[1] Park K. Park's Textbook of Preventive and Social Medicine. 19th edn. Jabalpur, India: Banarasidas Bhanot Publishers 2007: p. 57.

[2] Shah A, Hussain R, Fareed M, et al. Prevalence of Red-Green colour vision defects among Muslim males and females of Manipur, India. Iran J Public Health 2013;42(1):16-24.

[3] McClements M, Davies WI, Michaelides M, et al. X-linked cone dystrophy and colour vision deficiency arising from a missense mutation in a hybrid L/M cone opsin gene. Vision Res 2013;80:41-50.

[4] Subha L, Ramyaa M, Rajarathinam MS. Prevalence of congenital colour blindness among under-graduate medical students. Int J Pharm Bio Sci 2015;6(4):111-46.

[5] Newell FW. Ophthalmology--Principles and concepts. 8th edn. St. Louis, Mosby Year Book Inc., 1996: p. 157.

[6] Benjamin WJ. Borisch's Clinical Refraction. 2nd edn. Butterworth-Heinemann--Elsevier, 2006: p. 289-97.

[7] Dain SJ, Gray S, Tran L. Colourimetric analysis and performance assessment of the Hahn new pseudoisochromatic colour vision test. Colour Res Application 1997;23:69-77.

[8] Birch J. Efficiency of Ishihara test for identifying Red-Green colour deficiency. Ophthal Physiol Opt 1997;17(5):403-8.

[9] Pease PL, Allen J. A new test for screening colour vision: concurrent validity and utility. Am J Optom Physiol Opt 1988;65(9):729-38.

[10] Johnson DD. The Ishihara test: on the prevention of job discrimination. J Am Optom Assoc 1992;63(5):352-60.

[11] Weir R, Kirk R, Bidwell S, et al. Colour vision screening. A critical appraisal of the literature. New Zealand Health Technology Assessment Clearing House. Report 7. October 1998.

[12] Agarwal S, Bansod N. Prevalence of colour blindness in school children. International Journal of Science and Research (IJSR) 2014;3(4):175-7.

[13] Shrestha RK. Colour vision defects in school going children. J Nepal Med Assoc 2010;50(180):264-6.

[14] Gallo GP, Panza M, Viviani F, et al. Congenital dyschromatopsia and school achievement. Percept Mot Skills 1998;86(2):563-9.

[15] Modarres M, Mirsamadi M, Peyman GA. Prevalence of congenital colour deficiencies in secondary school students in Tehran. Int Ophthalmol 19961997;20(4):221-2.

[16] Osuobeni EP. Prevalence of congenital Red-Green colour vision defects in Arab boys from Riyadh, Saudi Arabia. Ophthalmic Epidemiol 1996;3(3):167-70.

Poornima Basavaraj (1), Manjula Thamabuswamy Ramamurthy (2), Prathibha Shiveshi (3)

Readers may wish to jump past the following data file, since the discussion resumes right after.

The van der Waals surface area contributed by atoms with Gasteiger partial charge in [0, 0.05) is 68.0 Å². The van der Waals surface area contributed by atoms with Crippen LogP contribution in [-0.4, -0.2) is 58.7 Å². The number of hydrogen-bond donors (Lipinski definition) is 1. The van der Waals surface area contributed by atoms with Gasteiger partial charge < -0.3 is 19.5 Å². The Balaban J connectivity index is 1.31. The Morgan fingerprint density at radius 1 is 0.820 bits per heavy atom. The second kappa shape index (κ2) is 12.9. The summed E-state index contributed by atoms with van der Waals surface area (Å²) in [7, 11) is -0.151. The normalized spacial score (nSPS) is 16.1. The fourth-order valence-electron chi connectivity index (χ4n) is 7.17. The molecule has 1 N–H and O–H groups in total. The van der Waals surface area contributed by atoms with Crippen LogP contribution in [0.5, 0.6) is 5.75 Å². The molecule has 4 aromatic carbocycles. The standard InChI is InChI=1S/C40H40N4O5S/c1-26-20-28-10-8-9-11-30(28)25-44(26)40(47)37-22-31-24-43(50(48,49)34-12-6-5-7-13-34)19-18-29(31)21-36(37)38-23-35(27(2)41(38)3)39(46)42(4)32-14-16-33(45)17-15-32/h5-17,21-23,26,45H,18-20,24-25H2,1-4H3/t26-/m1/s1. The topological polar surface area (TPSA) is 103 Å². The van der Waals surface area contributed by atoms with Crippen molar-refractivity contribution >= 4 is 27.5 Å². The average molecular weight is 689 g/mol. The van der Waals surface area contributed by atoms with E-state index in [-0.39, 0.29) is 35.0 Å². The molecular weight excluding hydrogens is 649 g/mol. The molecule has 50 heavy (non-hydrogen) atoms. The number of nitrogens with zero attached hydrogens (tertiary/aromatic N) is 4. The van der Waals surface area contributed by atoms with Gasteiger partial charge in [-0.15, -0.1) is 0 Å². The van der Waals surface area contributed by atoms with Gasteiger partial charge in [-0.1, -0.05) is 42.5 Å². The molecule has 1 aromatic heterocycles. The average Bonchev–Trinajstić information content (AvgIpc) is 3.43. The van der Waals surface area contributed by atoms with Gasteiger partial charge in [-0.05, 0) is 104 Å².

(1) Senior Resident, Department of Ophthalmology, Mandya Institute of Medical Sciences, Mandya, Karnataka, India.

(2) Professor and HOD, Department of Ophthalmology, Mandya Institute of Medical Sciences, Mandya, Karnataka, India.

(3) Postgraduate Student, Department of Ophthalmology, Mandya Institute of Medical Sciences, Mandya, Karnataka, India.

'Financial or Other Competing Interest': None.

Submission 19-11-2018, Peer Review 09-03-2019, Acceptance 16-03-2019, Published 25-03-2019.

Corresponding Author: Poornima Basavaraj, #304 B, Doctors Quarters, Mandya Institute of Medical Sciences, Mandya-571401, Karnataka, India.


DOI: 10.14260/jemds/2019/195
Table 1. Gender Wise Distribution of Colour Blindness

 Colour Blind                                     Total
                     Male         Female

Affected           21 (1.3%)     2 (0.1%)       23 (1.4%)
Not Affected      876 (55.7%)   672 (42.7%)   1548 (98.53%)
Total                 897           674           1571

Table 2. Distribution of Protanopes and Deuteranopes

Colour Blind     Protanopes    Deuteranopes      Total

Affected          20 (1.2%)     3 (0.19%)      23 (1.4%)

Table 3. Gender Wise Distribution of Type of Blindness

                   Protanopes         Deuteranopes
Colour Blind                                            Total
                  Male     Female    Male     Female

Number             20                  1         2        23
(%)              (1.2%)      0      (0.06%)   (0.12%)   (1.4%)
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Article Details
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Title Annotation:Original Research Article
Author:Basavaraj, Poornima; Ramamurthy, Manjula Thamabuswamy; Shiveshi, Prathibha
Publication:Journal of Evolution of Medical and Dental Sciences
Article Type:Report
Geographic Code:9INDI
Date:Mar 25, 2019